A sour companion: The hog plum has much to offer, if people get past its strong taste

Hog plum is a great souring agent and can help in cancer, diabetes treatments 

By Vibha Varshney
Published: Sunday 22 January 2023
The hog plum or amra is used to prepare chutneys, pickles or as part of vegetarian and non-vegetarian dishes in different parts of India (Photograph: Vikas Choudhary)

At first glance, the hog plum looks like a green unripe mango. However, a closer look reveals that in fact, the small fruit has very little pulp and is more sour in taste than an unripe mango.

The hog plum, called ambara or amra in Hindi, is used as an important souring agent in several cuisines all across the country. For instance, in the Western Ghats, especially the Konkan area and Goa, the hog plum (called ambade or ambado in Konkani) iprovides a tangy taste to noth vegetarian and non-vegetarian dishes like khatkhate, a mixed vegetable stew. It is also used to make a sweet and sour chutney in Goa and in West Bengal. In Kerala, the fruit is used to make a pickle.

The science of why people consume sour food is not clear. According to one theory by US researchers in a review paper published in February 2022 in Proceedings of the Royal Society B: Biological Sciences, the receptors for sour taste developed in fish which then evolved into terrestrial organisms. These ancient fish would most likely have had the receptors all over their bodies to judge the pH of the water (sourness would indicate acidity) in which they were venturing.

Nowadays, however, people often have a mixed reaction to sour food and avoid consuming them. But just like sweets provide calories, salty foods help maintain fluid balance and umami foods provide savoury, meaty flavours that come with the consumption of proteins, sour food such as hog plum also has benefits.

The fruit is an important source of nutrients and even has medicinal properties. It is rich in phenolic compounds, natural antioxidants and minerals and has ascorbic acid, malic acid, calcium and phosphorus, according to a study by researchers from Delhi, published in the journal Food Research International in August 2011. The fruit not only aids digestion, but is also said to possess antidiabetic properties.

Recent studies have even flagged that the fruit could help in cancer treatment. Researchers from India and Vietnam used the fruit extract to prepare hematite (iron ore) nanoparticles which were found to be quite successful in controlling mammalian cancer cells in laboratory experiments.

Nanaoparticles per se are used to deliver medication to cancerous sites and lower the amount of drugs needed. Production of nanoparticles can be expensive, and the widely available hog plum could help lower the costs, the researchers say in a study published in Environmental Research in November last year.

Further, mucositis (inflammation of the mucous membranes in the digestive tract) is common in people receiving chemotherapy. Hog plum extract can be used to decrease the burden of this condition in people undergoing the treatment, researchers from Karnataka report in a July 2021 study in the journal Veterinary World.

This contradicts a common opinion that sour food causes inflammation. It is not just the fruit that has benefits. The bark extract of the hog plum tree can also protect against oxidative and inflammatory changes that occur in the body during mucositis.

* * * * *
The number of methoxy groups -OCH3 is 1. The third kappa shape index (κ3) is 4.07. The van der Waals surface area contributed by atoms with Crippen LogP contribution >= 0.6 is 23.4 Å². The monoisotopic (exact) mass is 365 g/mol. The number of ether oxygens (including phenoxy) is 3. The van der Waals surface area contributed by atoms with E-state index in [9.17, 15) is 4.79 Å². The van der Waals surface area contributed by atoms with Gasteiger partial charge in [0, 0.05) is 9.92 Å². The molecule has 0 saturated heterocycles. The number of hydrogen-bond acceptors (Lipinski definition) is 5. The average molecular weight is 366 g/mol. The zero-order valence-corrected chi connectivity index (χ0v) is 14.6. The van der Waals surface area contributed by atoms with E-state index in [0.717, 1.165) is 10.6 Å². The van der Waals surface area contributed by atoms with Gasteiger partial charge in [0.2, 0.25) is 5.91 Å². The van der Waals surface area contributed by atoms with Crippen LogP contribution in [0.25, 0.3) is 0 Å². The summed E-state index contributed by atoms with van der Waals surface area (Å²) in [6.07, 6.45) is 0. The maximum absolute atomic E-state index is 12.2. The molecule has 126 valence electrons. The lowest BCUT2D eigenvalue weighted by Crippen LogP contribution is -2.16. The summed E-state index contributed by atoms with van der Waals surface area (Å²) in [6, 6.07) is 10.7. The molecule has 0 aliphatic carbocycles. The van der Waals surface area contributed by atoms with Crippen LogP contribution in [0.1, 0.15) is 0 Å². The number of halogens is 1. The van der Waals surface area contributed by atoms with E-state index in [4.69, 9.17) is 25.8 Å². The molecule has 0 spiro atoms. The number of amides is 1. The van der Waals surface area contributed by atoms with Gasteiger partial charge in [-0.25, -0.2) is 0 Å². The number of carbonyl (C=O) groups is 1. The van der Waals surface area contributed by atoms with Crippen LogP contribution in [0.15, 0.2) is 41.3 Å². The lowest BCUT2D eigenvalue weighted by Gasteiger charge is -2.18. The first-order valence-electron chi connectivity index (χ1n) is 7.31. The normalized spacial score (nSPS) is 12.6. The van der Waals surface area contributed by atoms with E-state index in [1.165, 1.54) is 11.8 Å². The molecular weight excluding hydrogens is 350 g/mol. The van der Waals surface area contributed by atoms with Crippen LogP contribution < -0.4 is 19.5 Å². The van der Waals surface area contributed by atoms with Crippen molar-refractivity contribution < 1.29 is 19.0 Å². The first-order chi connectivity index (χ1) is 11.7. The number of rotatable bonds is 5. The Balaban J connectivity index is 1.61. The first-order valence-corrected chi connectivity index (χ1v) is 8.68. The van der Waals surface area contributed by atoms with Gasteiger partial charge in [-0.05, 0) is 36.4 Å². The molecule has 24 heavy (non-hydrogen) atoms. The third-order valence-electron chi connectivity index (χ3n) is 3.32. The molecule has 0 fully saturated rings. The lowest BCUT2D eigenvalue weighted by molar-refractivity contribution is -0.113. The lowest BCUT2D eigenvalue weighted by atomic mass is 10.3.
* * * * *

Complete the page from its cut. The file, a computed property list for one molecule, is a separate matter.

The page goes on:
Moreover, hog plum seeds contain compounds which help suppress parasites such as Plasmodium berghei, which causes malaria in certain rodents. But additional studies would be needed to isolate and identify these compounds as well as to understand the mechanism of inhibition, say researchers from Thailand in the journal BMC Complementary Medicine and Therapies in March 2022.

What is in the name?

Even as some benefits of the hog plum are known, the fruit has not been studied extensively. The hog plum is scientifically classified as a member of the Anacardiaceae family, sharing space with the cashewnut and mango. Its genus, Spondias, has a history of use going back at least as far as 6500 BC in the Tehuacán Valley of Mexico, but is not very well studied.

Some researchers consider the hog plum to be a separate species, Spondias pinnata, while others subsume it as a variety of Spondias dulcis, a similar fruit commonly called June plum, which is sweeter, bigger and fleshier.

The Spondias pinnata tree is deciduous and can reach a height of around 25 m. It is usually found in home gardens in tropical regions — it is not restricted to India and is common in countries like Malaysia, Indonesia and Bali, where it is part of traditional food and medicine.

In Bali, the leaves are used to prevent and treat diabetes hypoglycemic activity. When the leaf extract was evaluated on rats, it was found to be as effective in treatment as metformin, a commonly used diabetes medicine, as per a study by researchers from Nepal and Australia, published in the Scientific World Journal in June 2021.

Clearly, the sour hog plum has much to offer, if people get past the extremely sour taste.


  • Hog plums: 6
  • Coconut (freshly grated): 3 tablespoons
  • Jaggery: 2 tablespoons
  • Sugar: 1 tablespoon
  • Red chilli (whole): 2
  • Curry leaves: 2
  • Turmeric: 1 teaspoon
  • Salt: 1/2 teaspoon
  • Oil: 2 tablespoon
  • Mustard seeds: 1 teaspoon


Wash and peel the hog plums. Heat oil in a pan and add mustard seeds and curry leaves. Add the peeled fruits and turmeric and cook for a minute or two. Add one cup of water and boil the fruits till they are soft. Meanwhile, make a thick paste of the grated coconut, jaggery, sugar, salt and chillies. Add this paste to the boiling fruits. Cook for a few minutes till the spices get absorbed by the fruits. The chutney is now ready to be served.

This was first published in the 16-31 January, 2023 print edition of Down To Earth

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